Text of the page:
The purpose of this article is to report the results of a survey based on 22 companies that use JIT, and to discuss how the implementation of JIT affects a company’s manufacturing system and the role of management accountants.
The survey included 22 companies in various industries that converted to just-in-time. A summary of their findings is presented below.
|Mean number of years sampled firms have used JIT||4|
|Mean percent of operations converted to JIT||63%|
|Percent of firms using MRP before JIT||86%|
|Percent of firms currently using MRP along with JIT||95%|
|Firms modifications to material planning
control software following the implementation of JIT:
|Complexity of materials planning and
control information requirements following the implementation of JIT:
|Complexity of cost accounting system following the implementation of JIT:||Less complex||16|
|Mean percent of vendors meeting JIT requirements||67%|
|Mean reduction in scrap and rework following JIT||44%|
|Mean reduction in setup time following JIT||47%|
|Mean reduction in inventory following JIT||46%|
|Complexity of performance measurement system following the implementation of JIT||Less complex||17|
|Type of Cost Accounting System in use||Before JIT||After JIT|
The Effect of JIT on Manufacturing Processes
The survey results in the exhibit above show that the implementation of JIT reduced scrap, rework, setup time, and total inventory. The cost accounting systems and performance measurement systems were less complex for most of the 22 firms surveyed after the JIT implementations. There was also a positive correlation between setup time, total inventory, and scrap and rework when the companies converted to JIT.
Traditionally, companies have used material requirements planning (MRP) as an inventory control system. After the implementation of JIT, oddly, the use of MRP went up. Experts believe that the reason for this is that advanced systems require a hybrid between a push system, like MRP, and a pull system, like JIT. MRP coordinated the material planning and purchasing as well as monitors the plants ability to meet the production demand schedule. The point where many JIT systems depart from MRP is the release of work orders. From there the system becomes a pull system. A pull system is where the operator receives a part only when it is needed as opposed to material availability or a schedule. Therefore, WIP cannot accumulate over a specified level.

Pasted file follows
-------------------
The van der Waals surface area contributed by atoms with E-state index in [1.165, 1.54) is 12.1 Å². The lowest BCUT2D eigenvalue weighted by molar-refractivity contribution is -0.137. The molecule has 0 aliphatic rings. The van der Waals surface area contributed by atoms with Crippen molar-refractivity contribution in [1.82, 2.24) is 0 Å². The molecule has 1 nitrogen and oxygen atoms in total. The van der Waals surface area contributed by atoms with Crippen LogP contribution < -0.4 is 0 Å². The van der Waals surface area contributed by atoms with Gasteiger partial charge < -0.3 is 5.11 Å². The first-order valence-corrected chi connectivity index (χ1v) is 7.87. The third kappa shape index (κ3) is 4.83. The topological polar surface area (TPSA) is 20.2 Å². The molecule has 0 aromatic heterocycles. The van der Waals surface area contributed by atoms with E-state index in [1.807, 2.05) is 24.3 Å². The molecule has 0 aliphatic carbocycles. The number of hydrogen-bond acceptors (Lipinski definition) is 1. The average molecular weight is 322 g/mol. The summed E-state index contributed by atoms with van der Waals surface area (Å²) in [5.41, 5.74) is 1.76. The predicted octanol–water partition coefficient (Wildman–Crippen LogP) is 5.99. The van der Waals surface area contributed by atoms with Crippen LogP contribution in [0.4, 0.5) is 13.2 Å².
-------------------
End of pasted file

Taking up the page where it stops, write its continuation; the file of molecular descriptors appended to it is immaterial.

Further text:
JIT promotes quality. The cost of quality can be divided into 4 groups:
External Failure (defective products sold to customers, returned goods, etc.)
Internal Failure (scrap, rework, downtime, etc.)
Appraisal/Detection (inspection, etc.)
Prevention (quality training, quality engineering, SPC activities, etc.)
JIT emphasizes the preventative measures. Firms often discover that when they invest in preventative measures, it reduces the other quality costs by more than the increase in the preventative costs.
The Effect on Management Accountants
JIT is supposed to simplify record keeping. In that respect, many authors have proposed several techniques to eliminate some accounting transactions. An example is the introduction of a backflush cost accounting system that eliminates transactions to record the movement of raw material into WIP. The backflush system reports movements of inventory when it is finished or, even in some cases, sold. WIP inventory is updated only after taking a physical count. The move toward simplification became apparent when 8 of the 22 companies surveyed went to a backflush system and then further reduced record keeping requirements by changing to process costing from job order. The problem with the backflush system is that it is used mainly for external reporting and does very little to help make internal decisions. Management accountants need to take a broader role. They need to not only identify inventory values, but to also identify performance measurements that effect activity costs, particularly nonfinancial measures such as setup times, quality, cycle times, etc.
With the execution of JIT, the 22 surveyed companies have shown great improvements in many areas. These areas are mainly in the nonfinancial part of the company that is not normally measured. For management accountants to keep up with an ever-changing environment, they must find a way to better inform internal users of these nonfinancial measures.
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